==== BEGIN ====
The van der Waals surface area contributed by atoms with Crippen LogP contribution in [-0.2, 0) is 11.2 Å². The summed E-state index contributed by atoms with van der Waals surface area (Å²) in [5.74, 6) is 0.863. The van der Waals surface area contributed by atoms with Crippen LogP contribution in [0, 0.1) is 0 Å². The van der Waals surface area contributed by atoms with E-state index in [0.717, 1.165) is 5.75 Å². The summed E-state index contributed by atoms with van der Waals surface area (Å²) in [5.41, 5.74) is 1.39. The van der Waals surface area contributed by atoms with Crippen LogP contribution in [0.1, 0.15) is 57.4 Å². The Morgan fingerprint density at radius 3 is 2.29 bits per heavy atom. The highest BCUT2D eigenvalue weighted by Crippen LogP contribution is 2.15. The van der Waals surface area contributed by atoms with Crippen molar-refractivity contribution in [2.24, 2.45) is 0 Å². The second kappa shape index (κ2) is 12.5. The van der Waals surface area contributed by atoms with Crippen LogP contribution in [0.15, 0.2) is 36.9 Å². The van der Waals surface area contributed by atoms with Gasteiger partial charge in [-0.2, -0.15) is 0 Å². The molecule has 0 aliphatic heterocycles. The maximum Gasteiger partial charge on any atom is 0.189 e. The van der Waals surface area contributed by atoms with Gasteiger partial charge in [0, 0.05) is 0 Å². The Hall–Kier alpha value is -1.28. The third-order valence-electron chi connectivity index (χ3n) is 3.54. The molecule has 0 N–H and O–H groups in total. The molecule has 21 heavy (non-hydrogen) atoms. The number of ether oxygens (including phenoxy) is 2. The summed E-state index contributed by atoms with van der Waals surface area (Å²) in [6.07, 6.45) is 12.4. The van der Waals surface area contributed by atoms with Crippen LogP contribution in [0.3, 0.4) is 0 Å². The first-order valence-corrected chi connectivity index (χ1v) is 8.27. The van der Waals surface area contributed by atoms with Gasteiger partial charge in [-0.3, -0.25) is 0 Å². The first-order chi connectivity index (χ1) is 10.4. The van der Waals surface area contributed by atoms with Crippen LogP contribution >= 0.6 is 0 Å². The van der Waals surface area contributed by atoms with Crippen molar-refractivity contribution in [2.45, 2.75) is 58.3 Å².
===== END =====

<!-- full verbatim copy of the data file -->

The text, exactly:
The van der Waals surface area contributed by atoms with Crippen LogP contribution in [-0.2, 0) is 11.2 Å². The summed E-state index contributed by atoms with van der Waals surface area (Å²) in [5.74, 6) is 0.863. The van der Waals surface area contributed by atoms with Crippen LogP contribution in [0, 0.1) is 0 Å². The van der Waals surface area contributed by atoms with E-state index in [0.717, 1.165) is 5.75 Å². The summed E-state index contributed by atoms with van der Waals surface area (Å²) in [5.41, 5.74) is 1.39. The van der Waals surface area contributed by atoms with Crippen LogP contribution in [0.1, 0.15) is 57.4 Å². The Morgan fingerprint density at radius 3 is 2.29 bits per heavy atom. The highest BCUT2D eigenvalue weighted by Crippen LogP contribution is 2.15. The van der Waals surface area contributed by atoms with Crippen molar-refractivity contribution in [2.24, 2.45) is 0 Å². The second kappa shape index (κ2) is 12.5. The van der Waals surface area contributed by atoms with Crippen LogP contribution in [0.15, 0.2) is 36.9 Å². The van der Waals surface area contributed by atoms with Gasteiger partial charge in [-0.2, -0.15) is 0 Å². The molecule has 0 aliphatic heterocycles. The maximum Gasteiger partial charge on any atom is 0.189 e. The van der Waals surface area contributed by atoms with Gasteiger partial charge in [0, 0.05) is 0 Å². The Hall–Kier alpha value is -1.28. The third-order valence-electron chi connectivity index (χ3n) is 3.54. The molecule has 0 N–H and O–H groups in total. The molecule has 21 heavy (non-hydrogen) atoms. The number of ether oxygens (including phenoxy) is 2. The summed E-state index contributed by atoms with van der Waals surface area (Å²) in [6.07, 6.45) is 12.4. The van der Waals surface area contributed by atoms with Crippen LogP contribution in [0.3, 0.4) is 0 Å². The first-order valence-corrected chi connectivity index (χ1v) is 8.27. The van der Waals surface area contributed by atoms with Gasteiger partial charge in [-0.3, -0.25) is 0 Å². The first-order chi connectivity index (χ1) is 10.4. The van der Waals surface area contributed by atoms with Crippen LogP contribution >= 0.6 is 0 Å². The van der Waals surface area contributed by atoms with Crippen molar-refractivity contribution in [2.45, 2.75) is 58.3 Å².